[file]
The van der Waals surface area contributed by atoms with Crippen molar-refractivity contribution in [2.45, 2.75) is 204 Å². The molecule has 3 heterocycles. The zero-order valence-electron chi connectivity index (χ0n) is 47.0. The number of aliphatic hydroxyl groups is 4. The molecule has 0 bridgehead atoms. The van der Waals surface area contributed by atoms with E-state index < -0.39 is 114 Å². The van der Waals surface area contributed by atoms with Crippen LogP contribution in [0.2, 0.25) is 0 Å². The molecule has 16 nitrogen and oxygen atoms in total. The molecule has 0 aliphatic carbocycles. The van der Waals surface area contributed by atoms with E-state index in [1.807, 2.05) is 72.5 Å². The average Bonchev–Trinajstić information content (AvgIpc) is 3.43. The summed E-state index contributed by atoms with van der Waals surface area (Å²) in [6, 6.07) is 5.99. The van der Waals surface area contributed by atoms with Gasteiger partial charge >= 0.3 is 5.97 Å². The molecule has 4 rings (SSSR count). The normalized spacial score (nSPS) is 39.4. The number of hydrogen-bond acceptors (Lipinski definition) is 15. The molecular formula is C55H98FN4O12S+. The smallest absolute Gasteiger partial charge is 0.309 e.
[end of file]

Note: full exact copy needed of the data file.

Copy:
The van der Waals surface area contributed by atoms with Crippen molar-refractivity contribution in [2.45, 2.75) is 204 Å². The molecule has 3 heterocycles. The zero-order valence-electron chi connectivity index (χ0n) is 47.0. The number of aliphatic hydroxyl groups is 4. The molecule has 0 bridgehead atoms. The van der Waals surface area contributed by atoms with E-state index < -0.39 is 114 Å². The van der Waals surface area contributed by atoms with Crippen LogP contribution in [0.2, 0.25) is 0 Å². The molecule has 16 nitrogen and oxygen atoms in total. The molecule has 0 aliphatic carbocycles. The van der Waals surface area contributed by atoms with E-state index in [1.807, 2.05) is 72.5 Å². The average Bonchev–Trinajstić information content (AvgIpc) is 3.43. The summed E-state index contributed by atoms with van der Waals surface area (Å²) in [6, 6.07) is 5.99. The van der Waals surface area contributed by atoms with Gasteiger partial charge >= 0.3 is 5.97 Å². The molecule has 4 rings (SSSR count). The normalized spacial score (nSPS) is 39.4. The number of hydrogen-bond acceptors (Lipinski definition) is 15. The molecular formula is C55H98FN4O12S+. The smallest absolute Gasteiger partial charge is 0.309 e.